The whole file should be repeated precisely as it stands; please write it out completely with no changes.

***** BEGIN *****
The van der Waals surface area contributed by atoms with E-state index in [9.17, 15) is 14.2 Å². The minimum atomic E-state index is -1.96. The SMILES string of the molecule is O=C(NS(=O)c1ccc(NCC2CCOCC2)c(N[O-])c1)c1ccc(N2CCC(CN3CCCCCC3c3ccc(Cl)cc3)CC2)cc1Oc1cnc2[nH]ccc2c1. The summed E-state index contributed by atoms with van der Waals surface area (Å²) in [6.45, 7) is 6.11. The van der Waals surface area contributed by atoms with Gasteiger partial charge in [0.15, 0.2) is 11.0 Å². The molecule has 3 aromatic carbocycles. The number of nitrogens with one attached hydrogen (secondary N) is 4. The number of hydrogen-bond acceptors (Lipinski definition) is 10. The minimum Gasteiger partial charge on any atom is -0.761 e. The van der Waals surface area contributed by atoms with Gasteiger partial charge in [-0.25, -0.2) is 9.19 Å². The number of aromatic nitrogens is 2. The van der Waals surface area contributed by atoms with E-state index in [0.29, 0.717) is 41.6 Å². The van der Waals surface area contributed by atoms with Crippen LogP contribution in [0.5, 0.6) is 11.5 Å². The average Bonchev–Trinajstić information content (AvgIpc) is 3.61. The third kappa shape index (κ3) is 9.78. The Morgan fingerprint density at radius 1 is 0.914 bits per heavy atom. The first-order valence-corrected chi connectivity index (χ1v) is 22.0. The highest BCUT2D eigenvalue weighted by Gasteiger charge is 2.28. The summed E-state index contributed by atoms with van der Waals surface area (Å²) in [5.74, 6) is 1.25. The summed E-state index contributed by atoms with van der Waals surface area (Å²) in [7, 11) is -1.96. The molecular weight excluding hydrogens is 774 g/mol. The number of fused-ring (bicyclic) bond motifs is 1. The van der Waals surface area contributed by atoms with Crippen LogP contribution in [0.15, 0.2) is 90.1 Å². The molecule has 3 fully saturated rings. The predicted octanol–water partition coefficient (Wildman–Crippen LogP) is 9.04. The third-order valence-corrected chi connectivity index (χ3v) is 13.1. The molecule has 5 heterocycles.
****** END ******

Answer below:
The van der Waals surface area contributed by atoms with E-state index in [9.17, 15) is 14.2 Å². The minimum atomic E-state index is -1.96. The SMILES string of the molecule is O=C(NS(=O)c1ccc(NCC2CCOCC2)c(N[O-])c1)c1ccc(N2CCC(CN3CCCCCC3c3ccc(Cl)cc3)CC2)cc1Oc1cnc2[nH]ccc2c1. The summed E-state index contributed by atoms with van der Waals surface area (Å²) in [6.45, 7) is 6.11. The van der Waals surface area contributed by atoms with Gasteiger partial charge in [0.15, 0.2) is 11.0 Å². The molecule has 3 aromatic carbocycles. The number of nitrogens with one attached hydrogen (secondary N) is 4. The number of hydrogen-bond acceptors (Lipinski definition) is 10. The minimum Gasteiger partial charge on any atom is -0.761 e. The van der Waals surface area contributed by atoms with Gasteiger partial charge in [-0.25, -0.2) is 9.19 Å². The number of aromatic nitrogens is 2. The van der Waals surface area contributed by atoms with E-state index in [0.29, 0.717) is 41.6 Å². The van der Waals surface area contributed by atoms with Crippen LogP contribution in [0.5, 0.6) is 11.5 Å². The average Bonchev–Trinajstić information content (AvgIpc) is 3.61. The third kappa shape index (κ3) is 9.78. The Morgan fingerprint density at radius 1 is 0.914 bits per heavy atom. The first-order valence-corrected chi connectivity index (χ1v) is 22.0. The highest BCUT2D eigenvalue weighted by Gasteiger charge is 2.28. The summed E-state index contributed by atoms with van der Waals surface area (Å²) in [5.74, 6) is 1.25. The summed E-state index contributed by atoms with van der Waals surface area (Å²) in [7, 11) is -1.96. The molecular weight excluding hydrogens is 774 g/mol. The number of fused-ring (bicyclic) bond motifs is 1. The van der Waals surface area contributed by atoms with Crippen LogP contribution in [0.15, 0.2) is 90.1 Å². The molecule has 3 fully saturated rings. The predicted octanol–water partition coefficient (Wildman–Crippen LogP) is 9.04. The third-order valence-corrected chi connectivity index (χ3v) is 13.1. The molecule has 5 heterocycles.